If we do those things in order to feel good, we will only feel good momentarily, but continue to be locked up in our own self-created hell. If we do not know what it means to love, we will remain pitiful and pushing everyone away from us. True power is found in love, even if it means that this self-giving love will not be answered or given back in return! As a matter of fact, the Lord knows exactly what He got Himself into, yet He chose to do it willingly out of love for us. The Savior gave us His very own self on the Cross, and again at each and every Eucharistic Sacrifice because He loves us. Therefore, only in receiving Him with love and willingly become eucharistic with our words and actions can we transform this world with genuine, self-giving, transparent, and true love.
There are two wonderful expressions in Spanish that beautifully express eucharistic love that I would like to share with you. They also calm the nerve when one is faced with uncertainties. The first one is the word, “Tranquilo!” I love it when someone is nervous or anxious, asking another person questions after questions, cannot sit still, filled with many things, that one-word answer reminds one to be at peace and to seek the much-needed tranquility. The second one is a common expression and phrase when one is asked how are things going in his or her life. “Estoy contento!” is such a great expression, in my honest opinion! While one could say that he or she is happy, this or that, to say that one is content speaks much volume. Especially in a day and age where we often define happiness with euphoric sentiments and emotions, contentment is a very important reminder that we do not have to be euphorically high and fulfilled to be happy and at peace with ourselves and with what we have in our lives. Think about it! The greatest discovery in life, especially for us as the people of faith, is not having everything and being able to do everything. True peace comes when we are at peace and content with what we have, blessings, challenges, and all. It flows from the heart of gratitude, thanksgiving, and able to share that grateful love to others.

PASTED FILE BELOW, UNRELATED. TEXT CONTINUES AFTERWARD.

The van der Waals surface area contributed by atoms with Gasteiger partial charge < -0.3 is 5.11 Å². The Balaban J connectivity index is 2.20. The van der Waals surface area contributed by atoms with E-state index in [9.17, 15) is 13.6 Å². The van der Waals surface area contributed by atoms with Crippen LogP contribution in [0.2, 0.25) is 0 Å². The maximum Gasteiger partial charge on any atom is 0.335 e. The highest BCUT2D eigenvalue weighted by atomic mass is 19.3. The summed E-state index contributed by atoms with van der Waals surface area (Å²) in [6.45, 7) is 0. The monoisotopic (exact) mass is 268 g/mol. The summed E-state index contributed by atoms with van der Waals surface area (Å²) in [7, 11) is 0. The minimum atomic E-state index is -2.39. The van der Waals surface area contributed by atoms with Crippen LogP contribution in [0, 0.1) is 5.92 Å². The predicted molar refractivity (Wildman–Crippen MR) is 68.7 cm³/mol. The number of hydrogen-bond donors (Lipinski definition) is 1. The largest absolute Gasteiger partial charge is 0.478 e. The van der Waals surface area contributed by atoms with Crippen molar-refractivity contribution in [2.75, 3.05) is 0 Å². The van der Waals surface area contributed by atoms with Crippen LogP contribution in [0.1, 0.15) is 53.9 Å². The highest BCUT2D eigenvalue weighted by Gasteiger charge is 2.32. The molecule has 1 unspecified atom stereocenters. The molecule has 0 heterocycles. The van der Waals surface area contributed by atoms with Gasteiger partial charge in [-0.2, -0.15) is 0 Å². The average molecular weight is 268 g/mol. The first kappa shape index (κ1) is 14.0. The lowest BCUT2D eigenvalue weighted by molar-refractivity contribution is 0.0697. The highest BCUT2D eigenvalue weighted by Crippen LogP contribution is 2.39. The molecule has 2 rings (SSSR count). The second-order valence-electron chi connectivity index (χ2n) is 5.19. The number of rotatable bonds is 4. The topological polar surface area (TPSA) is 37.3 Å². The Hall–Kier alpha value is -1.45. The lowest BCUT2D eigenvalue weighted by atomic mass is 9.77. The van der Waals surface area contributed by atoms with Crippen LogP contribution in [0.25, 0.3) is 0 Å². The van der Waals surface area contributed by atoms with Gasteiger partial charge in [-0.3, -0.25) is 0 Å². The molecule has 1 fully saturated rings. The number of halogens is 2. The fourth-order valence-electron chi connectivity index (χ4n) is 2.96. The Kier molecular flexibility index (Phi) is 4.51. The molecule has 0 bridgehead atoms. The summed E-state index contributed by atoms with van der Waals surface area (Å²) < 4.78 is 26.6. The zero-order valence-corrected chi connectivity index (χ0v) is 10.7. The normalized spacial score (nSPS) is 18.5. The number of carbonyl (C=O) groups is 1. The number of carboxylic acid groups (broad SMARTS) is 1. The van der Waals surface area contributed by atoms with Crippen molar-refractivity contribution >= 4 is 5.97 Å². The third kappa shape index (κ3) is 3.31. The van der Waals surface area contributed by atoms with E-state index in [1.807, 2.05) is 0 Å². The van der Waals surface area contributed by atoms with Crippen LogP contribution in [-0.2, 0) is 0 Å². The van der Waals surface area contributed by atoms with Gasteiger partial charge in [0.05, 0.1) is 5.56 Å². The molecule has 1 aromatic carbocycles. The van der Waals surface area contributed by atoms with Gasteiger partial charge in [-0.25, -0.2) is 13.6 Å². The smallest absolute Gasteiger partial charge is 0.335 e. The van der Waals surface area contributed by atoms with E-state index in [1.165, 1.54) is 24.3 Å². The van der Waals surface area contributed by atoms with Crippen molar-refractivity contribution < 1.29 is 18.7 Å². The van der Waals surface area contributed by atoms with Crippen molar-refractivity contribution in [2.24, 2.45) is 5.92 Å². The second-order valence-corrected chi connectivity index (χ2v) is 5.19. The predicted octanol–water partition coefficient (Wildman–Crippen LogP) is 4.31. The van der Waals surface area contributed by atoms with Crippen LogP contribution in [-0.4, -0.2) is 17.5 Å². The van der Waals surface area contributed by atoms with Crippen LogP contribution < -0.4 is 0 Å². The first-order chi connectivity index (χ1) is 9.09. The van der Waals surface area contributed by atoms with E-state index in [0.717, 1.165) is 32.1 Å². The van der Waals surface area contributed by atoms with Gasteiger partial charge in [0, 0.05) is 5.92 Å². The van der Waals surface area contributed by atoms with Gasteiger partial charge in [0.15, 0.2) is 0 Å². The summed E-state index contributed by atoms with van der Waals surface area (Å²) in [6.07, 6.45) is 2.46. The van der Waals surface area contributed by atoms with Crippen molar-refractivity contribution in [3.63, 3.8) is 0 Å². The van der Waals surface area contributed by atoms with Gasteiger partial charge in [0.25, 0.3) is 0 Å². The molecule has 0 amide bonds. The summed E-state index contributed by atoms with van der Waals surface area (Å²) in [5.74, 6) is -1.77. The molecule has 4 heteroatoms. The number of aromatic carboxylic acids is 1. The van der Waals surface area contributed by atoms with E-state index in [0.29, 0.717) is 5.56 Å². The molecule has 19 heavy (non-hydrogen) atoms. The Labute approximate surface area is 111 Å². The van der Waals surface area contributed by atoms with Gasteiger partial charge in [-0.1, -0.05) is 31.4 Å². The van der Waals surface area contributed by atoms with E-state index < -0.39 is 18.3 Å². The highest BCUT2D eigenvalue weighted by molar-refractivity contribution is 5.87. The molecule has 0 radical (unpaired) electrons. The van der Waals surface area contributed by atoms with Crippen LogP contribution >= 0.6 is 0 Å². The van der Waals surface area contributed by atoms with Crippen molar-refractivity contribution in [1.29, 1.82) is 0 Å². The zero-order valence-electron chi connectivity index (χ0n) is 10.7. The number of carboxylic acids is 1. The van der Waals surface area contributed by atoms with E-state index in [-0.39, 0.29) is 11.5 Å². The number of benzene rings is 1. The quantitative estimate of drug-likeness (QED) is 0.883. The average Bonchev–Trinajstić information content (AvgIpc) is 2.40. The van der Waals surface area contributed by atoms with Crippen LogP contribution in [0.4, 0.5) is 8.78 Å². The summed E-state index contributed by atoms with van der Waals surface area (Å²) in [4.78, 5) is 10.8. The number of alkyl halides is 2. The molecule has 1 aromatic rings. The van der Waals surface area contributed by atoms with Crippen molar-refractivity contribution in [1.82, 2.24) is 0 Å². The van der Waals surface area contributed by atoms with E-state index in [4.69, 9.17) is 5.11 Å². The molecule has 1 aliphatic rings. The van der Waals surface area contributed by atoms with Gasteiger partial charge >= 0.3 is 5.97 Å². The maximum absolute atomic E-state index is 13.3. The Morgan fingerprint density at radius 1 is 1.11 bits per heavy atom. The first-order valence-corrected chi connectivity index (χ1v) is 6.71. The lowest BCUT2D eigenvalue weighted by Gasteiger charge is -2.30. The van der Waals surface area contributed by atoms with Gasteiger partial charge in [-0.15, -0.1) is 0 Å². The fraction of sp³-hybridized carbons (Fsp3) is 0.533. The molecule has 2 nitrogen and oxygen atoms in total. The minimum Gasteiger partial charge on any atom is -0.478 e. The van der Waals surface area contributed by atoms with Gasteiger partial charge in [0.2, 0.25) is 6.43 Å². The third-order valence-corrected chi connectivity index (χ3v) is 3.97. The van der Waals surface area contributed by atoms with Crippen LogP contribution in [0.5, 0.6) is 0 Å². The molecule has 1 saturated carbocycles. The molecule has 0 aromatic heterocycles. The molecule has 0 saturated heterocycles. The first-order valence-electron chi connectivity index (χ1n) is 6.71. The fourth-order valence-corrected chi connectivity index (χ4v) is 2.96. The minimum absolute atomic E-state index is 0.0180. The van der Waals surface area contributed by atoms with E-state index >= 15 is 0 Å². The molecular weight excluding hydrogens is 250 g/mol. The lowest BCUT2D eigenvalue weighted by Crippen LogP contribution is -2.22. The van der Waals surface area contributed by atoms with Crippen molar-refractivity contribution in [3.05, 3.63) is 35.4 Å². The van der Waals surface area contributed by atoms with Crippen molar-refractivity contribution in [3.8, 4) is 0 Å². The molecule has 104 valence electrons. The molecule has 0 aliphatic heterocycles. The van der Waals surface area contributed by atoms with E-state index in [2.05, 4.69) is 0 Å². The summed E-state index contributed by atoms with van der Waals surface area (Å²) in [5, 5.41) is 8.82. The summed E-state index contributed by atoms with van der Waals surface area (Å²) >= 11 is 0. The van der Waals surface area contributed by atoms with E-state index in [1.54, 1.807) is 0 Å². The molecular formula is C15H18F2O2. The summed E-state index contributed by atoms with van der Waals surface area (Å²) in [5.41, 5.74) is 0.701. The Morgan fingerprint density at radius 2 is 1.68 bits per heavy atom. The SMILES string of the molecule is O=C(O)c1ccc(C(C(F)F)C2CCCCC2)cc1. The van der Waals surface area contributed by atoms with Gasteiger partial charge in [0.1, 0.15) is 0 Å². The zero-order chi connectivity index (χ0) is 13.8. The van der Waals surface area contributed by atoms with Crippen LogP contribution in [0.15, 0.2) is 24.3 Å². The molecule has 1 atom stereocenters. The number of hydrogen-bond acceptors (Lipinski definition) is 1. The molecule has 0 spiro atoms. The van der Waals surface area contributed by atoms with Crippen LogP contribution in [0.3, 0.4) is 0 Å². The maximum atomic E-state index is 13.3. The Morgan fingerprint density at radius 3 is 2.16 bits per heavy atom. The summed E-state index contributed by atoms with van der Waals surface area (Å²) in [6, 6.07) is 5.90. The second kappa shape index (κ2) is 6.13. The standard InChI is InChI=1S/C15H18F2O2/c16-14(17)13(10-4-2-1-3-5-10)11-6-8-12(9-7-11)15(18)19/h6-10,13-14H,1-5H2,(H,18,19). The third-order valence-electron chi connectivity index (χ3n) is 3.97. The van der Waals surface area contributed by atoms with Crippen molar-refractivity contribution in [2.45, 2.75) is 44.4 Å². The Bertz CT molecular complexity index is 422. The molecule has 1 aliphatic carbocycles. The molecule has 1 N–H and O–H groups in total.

People can tell if we are genuine or not! They can tell if our joy is real or not. People can really tell if we are trying to love and forgive or only speak empty words. Therefore, if we are not genuine, we are liars and hypocrites. However, if we try our best to become eucharistic every day, we will genuinely change the world — one person at a time — for what we receive at Mass is shared and enlivened in our very lives. Life is not easy, and to really love as Christ loves us is not easy at all, but it is real and worthwhile! Let us take heed with what St. Paul reminded us from his letter to the Romans, “Affliction produces endurance, and endurance proven character, and proven character, hope, and hope does not disappoint.” (cf. 5:1-5)
Therefore, let us not lose hope when the trials of this world hit us. If God allows those trials to happen, He will give us enough grace to endure and overcome them. He will not abandon us if He permits them to happen, knowing that His grace is enough for us and that they will help strengthen our character. Even though we might struggle in the trials, kicking and screaming, we are reminded of real hope that is found in Christ Jesus and His promise to us — and this hope is real. His love for us is real; therefore, we put our hope in Him who is always faithful to us. Our Christian hope does not disappoint because it is firmly grounded in His faithfulness.
I would like to invite each and every one of us to really reflect on His love for us so that the Eucharist is not received in vain, not remain as something symbolic, or something to be done because everyone else is doing it. May we receive the Eucharist worthily and with real love so that our hope is grounded and our faith is strengthened by His love for us. May we become eucharistic as we receive Him with true devotion and conviction! May our lives become a real manifestation of praise, thanksgiving, and self-giving love as He has loved us.
“O Sacrament most holy, o Sacrament divine. All praise and all thanksgiving, be every moment thine!”